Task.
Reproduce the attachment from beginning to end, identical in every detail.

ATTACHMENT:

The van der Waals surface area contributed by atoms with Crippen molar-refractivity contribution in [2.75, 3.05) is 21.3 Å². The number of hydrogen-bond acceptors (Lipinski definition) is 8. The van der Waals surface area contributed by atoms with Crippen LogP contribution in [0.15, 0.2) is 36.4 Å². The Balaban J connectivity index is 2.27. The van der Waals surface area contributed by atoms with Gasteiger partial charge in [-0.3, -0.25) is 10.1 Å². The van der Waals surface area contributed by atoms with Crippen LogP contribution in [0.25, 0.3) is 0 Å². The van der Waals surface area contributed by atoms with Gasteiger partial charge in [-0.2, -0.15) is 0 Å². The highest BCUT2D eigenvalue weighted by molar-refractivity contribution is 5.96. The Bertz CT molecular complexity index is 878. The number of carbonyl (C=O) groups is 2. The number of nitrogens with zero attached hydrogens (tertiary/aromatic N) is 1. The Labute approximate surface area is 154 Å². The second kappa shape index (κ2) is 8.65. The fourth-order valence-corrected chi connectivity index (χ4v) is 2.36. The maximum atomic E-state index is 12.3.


The van der Waals surface area contributed by atoms with Crippen molar-refractivity contribution in [2.75, 3.05) is 21.3 Å². The number of hydrogen-bond acceptors (Lipinski definition) is 8. The van der Waals surface area contributed by atoms with Crippen LogP contribution in [0.15, 0.2) is 36.4 Å². The Balaban J connectivity index is 2.27. The van der Waals surface area contributed by atoms with Gasteiger partial charge in [-0.3, -0.25) is 10.1 Å². The van der Waals surface area contributed by atoms with Crippen LogP contribution in [0.25, 0.3) is 0 Å². The van der Waals surface area contributed by atoms with Gasteiger partial charge in [-0.2, -0.15) is 0 Å². The highest BCUT2D eigenvalue weighted by molar-refractivity contribution is 5.96. The Bertz CT molecular complexity index is 878. The number of carbonyl (C=O) groups is 2. The number of nitrogens with zero attached hydrogens (tertiary/aromatic N) is 1. The Labute approximate surface area is 154 Å². The second kappa shape index (κ2) is 8.65. The fourth-order valence-corrected chi connectivity index (χ4v) is 2.36. The maximum atomic E-state index is 12.3.